A marketing and business coaching powerhouse, Tori is dedicated to helping rural and regional women achieve success. Originally from Texas USA, she was backpacking across Australia when she fell in love with the rural life, before meeting her husband and settling in the Cunderdin wheatbelt in Western Australia. Tori is the proud owner-operator of her very own online education and support business for rural women, Big Ideas Rural, and is well known for her unwavering passion for helping to build an online community of otherwise-isolated female entrepreneurs. Throw in juggling farm duties with being mum to a toddler, it’s no wonder one of her favourite things is “family cuddle time in the morning when we are still a bit sleepy and extra snuggly”. Tori loves the connection that rural women share, reinforcing that “We’re all in the same boat, despite our widespread geography”.

When asked what concerned her about the health, safety and wellbeing of those in rural industries and communities, Tori recounted a time when her husband suffered crippling back pain after spending long hours on the tractor. It took two months of weekly visits to an osteopath to reach a point where he was able to avoid surgery, and now the couple are insistent on taking steps to work smarter – not harder. “We are now much more conscious around prevention: using elevation pillows in the tractor, foam rolling and preventative osteo visits.” She said change often happens in small steps, and that it’s important to show your support. She encourages rural women to speak their mind when having conversations about safety, heeding the advice – “Don’t ever let your voice get lost”.

How would you describe yourself in three words?

Determined, funny and optimistic.

Tell us something interesting about yourself...

I grew up in Texas and moved to Australia 10 years ago. I was fresh out of uni and backpacking across Australia, and that’s when I met my husband – working as a barmaid in the wheatbelt of Western Australia. I didn’t grow up a country girl but I love the life and could never go back to the city.

What achievements are you most proud of?

Ooooo, tough. I think going on Triple J Hack was a pretty amazing achievement. I was in Canberra for the ABC Trailblazers program and we went to the press gallery in Parliament House. I think I was on air for about 18 seconds. Still a big achievement for me!

What makes you truly happy?

Family cuddle time in the morning, when we are still a bit sleepy and extra snuggly. Those special moments are so precious and they make my heart explode.

What do you love the most about being a rural woman?

The community. I love the unity and connection you find with every rural woman. We’re all in the same boat, despite our widespread geography.

Tell us about a time when you felt worried about your own or someone else’s health, safety or wellbeing.

Late last year in the middle of hay, my husband became unable to walk, sit or stand without pain. It was obvious that the long hours on the tractor weren’t helping his back. We are constantly worried about the long-term damage that might be being caused.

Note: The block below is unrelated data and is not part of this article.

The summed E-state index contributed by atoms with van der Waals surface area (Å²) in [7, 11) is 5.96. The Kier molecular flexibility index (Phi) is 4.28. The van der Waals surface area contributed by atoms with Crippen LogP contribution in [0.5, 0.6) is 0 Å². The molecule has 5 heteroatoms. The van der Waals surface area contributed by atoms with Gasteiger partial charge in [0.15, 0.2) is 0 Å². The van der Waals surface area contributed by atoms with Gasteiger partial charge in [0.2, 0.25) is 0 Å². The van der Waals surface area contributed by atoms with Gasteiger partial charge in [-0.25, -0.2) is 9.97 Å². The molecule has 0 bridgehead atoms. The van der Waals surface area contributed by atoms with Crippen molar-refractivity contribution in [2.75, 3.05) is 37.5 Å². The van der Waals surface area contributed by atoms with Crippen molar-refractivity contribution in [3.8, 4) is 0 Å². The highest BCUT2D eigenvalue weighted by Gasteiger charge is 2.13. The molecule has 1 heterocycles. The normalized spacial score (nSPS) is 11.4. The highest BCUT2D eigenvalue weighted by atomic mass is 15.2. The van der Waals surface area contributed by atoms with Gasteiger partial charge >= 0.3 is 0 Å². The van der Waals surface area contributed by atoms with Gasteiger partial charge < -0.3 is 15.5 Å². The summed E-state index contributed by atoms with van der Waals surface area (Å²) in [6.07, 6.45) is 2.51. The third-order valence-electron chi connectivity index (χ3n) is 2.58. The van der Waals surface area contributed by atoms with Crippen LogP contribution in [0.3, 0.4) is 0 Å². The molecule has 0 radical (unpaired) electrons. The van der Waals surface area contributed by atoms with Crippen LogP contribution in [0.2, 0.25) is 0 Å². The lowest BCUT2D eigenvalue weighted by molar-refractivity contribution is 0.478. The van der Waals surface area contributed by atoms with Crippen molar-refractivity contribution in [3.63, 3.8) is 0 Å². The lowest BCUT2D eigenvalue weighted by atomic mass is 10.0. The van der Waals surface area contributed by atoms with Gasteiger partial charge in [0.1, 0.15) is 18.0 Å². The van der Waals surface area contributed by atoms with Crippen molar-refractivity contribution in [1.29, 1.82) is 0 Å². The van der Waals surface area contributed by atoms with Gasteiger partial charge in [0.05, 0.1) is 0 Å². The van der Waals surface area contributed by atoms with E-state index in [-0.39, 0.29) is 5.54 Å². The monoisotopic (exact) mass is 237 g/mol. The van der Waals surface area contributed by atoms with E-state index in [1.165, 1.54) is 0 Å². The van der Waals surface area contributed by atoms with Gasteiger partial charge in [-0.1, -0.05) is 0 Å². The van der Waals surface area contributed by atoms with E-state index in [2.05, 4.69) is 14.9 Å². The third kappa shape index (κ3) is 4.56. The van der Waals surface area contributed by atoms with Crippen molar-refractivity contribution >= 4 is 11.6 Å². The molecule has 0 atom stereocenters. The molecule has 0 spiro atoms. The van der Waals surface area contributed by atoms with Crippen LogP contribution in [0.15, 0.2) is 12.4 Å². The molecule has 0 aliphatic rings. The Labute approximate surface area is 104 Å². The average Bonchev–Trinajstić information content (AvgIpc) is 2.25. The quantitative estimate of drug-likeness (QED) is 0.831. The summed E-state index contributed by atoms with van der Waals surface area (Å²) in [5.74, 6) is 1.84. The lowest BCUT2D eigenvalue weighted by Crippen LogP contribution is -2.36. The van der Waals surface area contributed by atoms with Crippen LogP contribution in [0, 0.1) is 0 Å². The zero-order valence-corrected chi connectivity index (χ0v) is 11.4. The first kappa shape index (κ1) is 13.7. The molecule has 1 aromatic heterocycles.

What practical things did - or could - you or someone else do to prevent yourself or someone else from getting hurt?

Ergonomics isn’t sexy, but it’s necessary. After two months of travelling four hours each week to visit an osteopath, we managed to get his back to a point where it didn’t require surgery. We are now much more conscious around prevention: using elevation pillows in the tractor, foam rolling and preventative osteo visits.

“Showing your support is extremely important when someone is making a positive change. And speaking your mind – don't ever let your voice get lost.”

Is there a time, place or scenario when your partner or those you work or spend time with are more willing to make changes to the way the work is done, or are more open to making safer, healthier choices?

I think for us it’s making small changes all the time. Just today, my husband walked in and said something about how he’s gotten a lot smarter since getting hurt. He now uses machine power rather than brute force to move something to prevent injury.

If you could give any advice to another rural woman about health, safety and/or wellbeing in rural industries and communities, about influencing change in business - or just in general - what would it be?

Showing your support is extremely important when someone is making a positive change. And speaking your mind – don’t ever let your voice get lost.

Share your story!

Everybody knows someone who could be making smarter, safer and healthier choices.

No matter what role you play, where you live or what you do, we all have a responsibility to look out for the health, safety and wellbeing of ourselves and those around us.  

30 years ago no-one wore seatbelts. Today we do it without even thinking about it.

Join the conversation today.

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